Lorca’s Bow Tie

December 12, 2011

The parallelisms between the boom-and-bust of the 1920s/30s and our current economic and political meltdown are ubiquitous and uncanny (eg, here and here).  These unsettling coincidences form the knot of “Wearing Lorca’s Bowtie,” a wonderful production that will run at the Duke Theater on 42nd  Street until December 17, 2011.

The great Spanish poet and playwright, Federico García Lorca visited New York between June of 1929 and March of 1930, and was an eye-witness to the Wall Street crash in October of ’29. Lorca’s writings about his time in New York are somewhat schizophrenic.  In the difficult and dark book of poems titled Poet in New York, Lorca presents the city as a strange and almost post-apocalyptic landscape, in which the singular, lonely, and out-of-place “poet” of the title comes across like an Old-testament prophet, denouncing the violence and rootlessness of the fallen city.  But the letters he sent from New York to his family in Granada are often upbeat and occasionally even bubbly; he speaks of how the city and its people impress him, and of the many friends he is making here.   He exaggerates his progress in learning English, in promoting his plays in the US, and in completing 3 new books of poems. Learning English and “making it” in New York seem to have been the main objectives of the parentally-sponsored trip of this 31-year old to New York; a fact that helps explain the obedient, cheerful and optimistic tone of many of the letters.  Lorca’s biographers have also established that Lorca came to New York to get away from a series of personal crises.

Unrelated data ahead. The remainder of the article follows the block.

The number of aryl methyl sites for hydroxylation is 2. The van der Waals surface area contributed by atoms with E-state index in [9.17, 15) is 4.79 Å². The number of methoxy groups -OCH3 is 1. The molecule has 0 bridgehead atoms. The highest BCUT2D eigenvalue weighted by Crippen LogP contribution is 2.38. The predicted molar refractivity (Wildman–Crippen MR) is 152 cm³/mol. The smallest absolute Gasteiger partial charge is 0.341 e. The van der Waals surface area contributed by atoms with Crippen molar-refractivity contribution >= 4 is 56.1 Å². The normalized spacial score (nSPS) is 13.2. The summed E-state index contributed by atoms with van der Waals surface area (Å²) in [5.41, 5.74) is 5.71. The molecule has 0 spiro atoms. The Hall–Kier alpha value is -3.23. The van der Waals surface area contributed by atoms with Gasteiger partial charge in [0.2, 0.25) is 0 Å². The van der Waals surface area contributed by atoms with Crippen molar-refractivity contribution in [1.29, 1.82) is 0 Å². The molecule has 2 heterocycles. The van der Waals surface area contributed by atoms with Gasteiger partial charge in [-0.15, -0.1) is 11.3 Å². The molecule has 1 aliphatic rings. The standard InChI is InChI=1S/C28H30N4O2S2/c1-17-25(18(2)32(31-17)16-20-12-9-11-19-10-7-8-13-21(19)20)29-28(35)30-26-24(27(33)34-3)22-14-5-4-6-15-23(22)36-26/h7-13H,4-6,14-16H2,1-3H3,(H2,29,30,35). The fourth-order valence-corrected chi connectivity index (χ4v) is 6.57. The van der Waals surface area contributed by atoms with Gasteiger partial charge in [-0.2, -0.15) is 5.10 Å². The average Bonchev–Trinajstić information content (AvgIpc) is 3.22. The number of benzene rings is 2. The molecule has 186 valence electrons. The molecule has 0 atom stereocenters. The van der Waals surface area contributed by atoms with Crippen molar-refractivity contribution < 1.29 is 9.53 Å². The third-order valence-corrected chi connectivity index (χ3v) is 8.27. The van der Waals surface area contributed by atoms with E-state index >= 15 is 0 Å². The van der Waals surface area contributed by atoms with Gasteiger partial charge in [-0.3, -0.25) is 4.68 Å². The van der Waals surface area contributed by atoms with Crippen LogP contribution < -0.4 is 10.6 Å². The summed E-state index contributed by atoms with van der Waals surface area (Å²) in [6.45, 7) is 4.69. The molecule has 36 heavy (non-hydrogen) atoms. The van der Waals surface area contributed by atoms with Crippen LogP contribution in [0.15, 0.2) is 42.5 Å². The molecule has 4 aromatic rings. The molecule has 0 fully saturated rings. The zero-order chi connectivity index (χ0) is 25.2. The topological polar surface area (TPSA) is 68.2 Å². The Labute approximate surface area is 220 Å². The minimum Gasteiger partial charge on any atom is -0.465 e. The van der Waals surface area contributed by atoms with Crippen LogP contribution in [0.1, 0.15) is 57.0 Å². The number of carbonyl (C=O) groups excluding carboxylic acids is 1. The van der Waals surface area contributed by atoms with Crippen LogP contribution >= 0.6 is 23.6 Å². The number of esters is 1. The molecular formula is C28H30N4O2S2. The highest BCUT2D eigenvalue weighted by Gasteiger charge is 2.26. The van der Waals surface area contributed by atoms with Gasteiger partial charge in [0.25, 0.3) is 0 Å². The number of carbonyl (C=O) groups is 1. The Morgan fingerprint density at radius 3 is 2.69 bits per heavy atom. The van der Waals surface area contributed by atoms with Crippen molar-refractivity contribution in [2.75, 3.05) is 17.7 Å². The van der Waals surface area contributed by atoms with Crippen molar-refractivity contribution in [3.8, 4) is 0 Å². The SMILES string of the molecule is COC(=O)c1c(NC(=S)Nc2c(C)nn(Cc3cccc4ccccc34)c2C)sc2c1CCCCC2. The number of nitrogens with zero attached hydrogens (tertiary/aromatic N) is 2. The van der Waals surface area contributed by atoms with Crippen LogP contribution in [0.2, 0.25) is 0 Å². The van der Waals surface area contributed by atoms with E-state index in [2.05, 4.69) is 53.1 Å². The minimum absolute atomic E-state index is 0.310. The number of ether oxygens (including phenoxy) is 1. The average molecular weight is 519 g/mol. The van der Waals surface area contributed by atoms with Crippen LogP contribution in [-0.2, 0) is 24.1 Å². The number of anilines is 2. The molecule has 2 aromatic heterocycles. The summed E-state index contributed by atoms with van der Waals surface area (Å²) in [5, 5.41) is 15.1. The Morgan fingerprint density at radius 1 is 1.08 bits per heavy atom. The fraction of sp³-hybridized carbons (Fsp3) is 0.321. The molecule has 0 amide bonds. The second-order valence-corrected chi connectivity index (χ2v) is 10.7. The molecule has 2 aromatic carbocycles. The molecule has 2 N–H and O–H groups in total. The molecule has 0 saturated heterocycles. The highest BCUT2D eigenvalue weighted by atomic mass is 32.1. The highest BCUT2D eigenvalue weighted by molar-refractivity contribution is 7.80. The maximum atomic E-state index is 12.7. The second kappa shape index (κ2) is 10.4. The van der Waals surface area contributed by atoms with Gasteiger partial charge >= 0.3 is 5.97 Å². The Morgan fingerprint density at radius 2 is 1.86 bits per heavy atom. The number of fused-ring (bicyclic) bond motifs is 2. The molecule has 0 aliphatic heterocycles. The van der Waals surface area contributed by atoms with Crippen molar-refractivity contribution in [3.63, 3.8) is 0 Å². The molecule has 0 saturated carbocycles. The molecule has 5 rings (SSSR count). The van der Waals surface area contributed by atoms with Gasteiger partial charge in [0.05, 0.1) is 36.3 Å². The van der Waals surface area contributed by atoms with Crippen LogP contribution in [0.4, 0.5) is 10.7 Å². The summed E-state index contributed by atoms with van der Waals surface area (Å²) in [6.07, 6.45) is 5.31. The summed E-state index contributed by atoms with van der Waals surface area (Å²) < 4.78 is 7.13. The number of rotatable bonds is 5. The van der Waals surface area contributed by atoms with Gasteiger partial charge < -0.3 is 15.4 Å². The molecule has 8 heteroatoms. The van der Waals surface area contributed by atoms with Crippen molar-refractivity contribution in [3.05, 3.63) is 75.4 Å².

“Wearing Lorca’s Bowtie” shuttles back and forth between 1929 and 2011, and between giddiness and despair, in a series of vignettes or numbers  –a structure reminiscent of the kinds of variety shows Lorca may well have seen when he was in New York.  By turns playful and gloomy, upbeat and troubling, the play links Lorca’s denunciations of Wall Street with the mic-checked testimonies of Zucotti Park, just as it connects the great poet’s reflections on family, belonging and desire with those of young creative Spaniards in New York today, like the remarkably talented ones who have produced and performed “Wearing Lorca’s Bowtie.”

In this piece, Lorca’s moebius strip-like bowtie becomes a kind of talisman, or magical garment.  The “pajarita”  (a bowtie is a “little bird” in Spanish) is what binds and conflates the two moments (then and now) and the two visions (dark and bright).  Like an artistic vocation, like the plight of all those who have left home, Lorca’s bowtie, the play suggests, is both a blessing and a curse for anyone who dares to don it:  both an adornment of performed sociability and, at the same time, a noose of creative solitude.

“Wearing Lorca’s Bowtie” runs through Saturday, December 17 at the Duke Theater on 42nd Street, 229 West 42nd Street, Manhattan; (646) 223-3010, new42.org.